Most of us have had Monday blues. Some of us may have even managed to beat it. However, recent studies have shown that it is, in fact, Tuesdays that give us the blues! It should hardly come as a surprise that our emotions affect the way we work. Research suggests that negative emotions unconsciously accelerate our internal clock, thereby altering our time perception. Another study, conducted at Warwick University, concluded that happy people are 12 per cent more productive than their unhappy colleagues. Given these figures, it is important to understand how different working days affect our emotions and our work.
You can still tap into your weekend memories on a Monday and make a slow contextual shift from your ‘weekend mode’ to ‘weekday mode’. However, this shift is complete on a Tuesday, and by then, you can only tap into your weekday memories. The scientific explanation for this hypothesis is that the brain "time stamps" events using contextual clues. We tend to remember ‘like’ moments as having occurred more closely together in time. That is why Mondays feel more similar to the weekend, but Tuesdays feel more similar to working days.
Tuesdays also tend to seem like the longest day of the week. While the weekend usually involves relaxing and fun, yet predictable, actions, working days usually involve mundane, yet unpredictable actions. As a result, our brains simply have more work to process during the workweek than on the weekend. This uses up a disproportionate amount of space in our memory. As our brains generate more discreet memories on Tuesdays, they seem longer than other days.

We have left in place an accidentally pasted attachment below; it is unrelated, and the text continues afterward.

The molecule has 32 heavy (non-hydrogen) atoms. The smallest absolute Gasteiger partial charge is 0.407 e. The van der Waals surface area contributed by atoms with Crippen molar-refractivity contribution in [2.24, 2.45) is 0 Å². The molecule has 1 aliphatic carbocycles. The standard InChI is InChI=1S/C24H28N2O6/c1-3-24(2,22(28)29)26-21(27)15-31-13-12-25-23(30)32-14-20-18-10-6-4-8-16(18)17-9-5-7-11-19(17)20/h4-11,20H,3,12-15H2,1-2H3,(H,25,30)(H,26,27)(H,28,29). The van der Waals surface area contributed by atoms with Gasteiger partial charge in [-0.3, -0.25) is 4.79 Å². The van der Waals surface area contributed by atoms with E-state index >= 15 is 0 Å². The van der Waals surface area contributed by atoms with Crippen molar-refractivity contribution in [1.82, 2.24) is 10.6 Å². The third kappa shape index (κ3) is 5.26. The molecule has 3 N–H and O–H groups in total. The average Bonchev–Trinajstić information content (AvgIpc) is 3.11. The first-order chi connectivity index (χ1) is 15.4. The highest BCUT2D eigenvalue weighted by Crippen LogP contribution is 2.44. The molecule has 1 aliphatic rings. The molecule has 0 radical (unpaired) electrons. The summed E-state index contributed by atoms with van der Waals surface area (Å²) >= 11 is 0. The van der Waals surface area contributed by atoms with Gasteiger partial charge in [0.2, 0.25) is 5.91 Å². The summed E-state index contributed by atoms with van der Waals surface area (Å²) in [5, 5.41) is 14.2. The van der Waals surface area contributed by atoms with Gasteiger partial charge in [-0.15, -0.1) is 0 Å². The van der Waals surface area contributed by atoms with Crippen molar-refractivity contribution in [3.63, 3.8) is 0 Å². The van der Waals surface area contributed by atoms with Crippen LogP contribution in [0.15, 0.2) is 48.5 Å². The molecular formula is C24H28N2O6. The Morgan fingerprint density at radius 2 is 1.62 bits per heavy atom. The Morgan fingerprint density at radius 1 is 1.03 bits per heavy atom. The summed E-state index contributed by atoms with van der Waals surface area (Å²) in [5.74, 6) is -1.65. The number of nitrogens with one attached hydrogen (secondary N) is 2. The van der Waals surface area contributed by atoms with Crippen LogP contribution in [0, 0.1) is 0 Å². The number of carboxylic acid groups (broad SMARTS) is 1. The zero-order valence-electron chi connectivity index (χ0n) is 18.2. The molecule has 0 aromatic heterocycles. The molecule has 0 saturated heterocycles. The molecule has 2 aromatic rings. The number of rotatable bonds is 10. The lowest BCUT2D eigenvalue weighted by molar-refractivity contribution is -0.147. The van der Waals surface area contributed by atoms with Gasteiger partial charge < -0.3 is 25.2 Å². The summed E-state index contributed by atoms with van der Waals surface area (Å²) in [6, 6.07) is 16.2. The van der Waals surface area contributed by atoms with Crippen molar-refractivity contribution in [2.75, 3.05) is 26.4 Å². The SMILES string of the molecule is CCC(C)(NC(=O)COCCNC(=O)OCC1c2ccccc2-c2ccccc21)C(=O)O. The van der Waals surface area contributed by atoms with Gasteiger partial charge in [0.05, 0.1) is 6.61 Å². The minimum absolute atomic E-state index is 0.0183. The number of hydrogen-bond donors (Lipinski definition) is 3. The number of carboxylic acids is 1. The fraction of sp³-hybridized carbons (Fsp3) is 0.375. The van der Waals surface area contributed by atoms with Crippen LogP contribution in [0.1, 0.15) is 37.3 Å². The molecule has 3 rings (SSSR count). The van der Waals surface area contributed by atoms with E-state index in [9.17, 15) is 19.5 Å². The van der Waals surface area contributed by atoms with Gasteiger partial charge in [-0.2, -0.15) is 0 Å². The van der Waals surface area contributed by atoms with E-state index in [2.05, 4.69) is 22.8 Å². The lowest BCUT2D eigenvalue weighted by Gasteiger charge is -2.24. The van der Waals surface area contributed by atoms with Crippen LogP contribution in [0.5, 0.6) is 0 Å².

“Considering the amount of stuff that you’ve been engaged with during workdays, your recollections of these days are encoded with high granularity, taking a lot of space, so to speak, in memory.” - Virginie van Wassenhove, French cognitive neuroscientist.
Stress has been one of the major factors which lead to higher attrition rate, thus impacting productivity of any business. While we were always aware of the top workplace stressors, the role of a particular day in determining our stress levels was relatively unknown. According to a survey, 11:45 AM on Tuesday is the most stressful time of the week. We tend to neglect our Mondays and due to the inappropriate planning for the week ahead, when reality strikes us by mid-morning on Tuesdays, we feel stressed. According to the same survey, it was found that
“More than 53 per cent of those polled admitted cruising through Monday and one in ten said they further delayed their tasks for the week by logging onto Facebook to view photos from their weekend antics. And, almost one in five employees will leave the office late on a Tuesday as they work after hours to salvage their week after a poor effort the day before.”
Now that you know that you are more likely to feel blue and be less productive on Tuesdays, it’s time for you to be more prepared.
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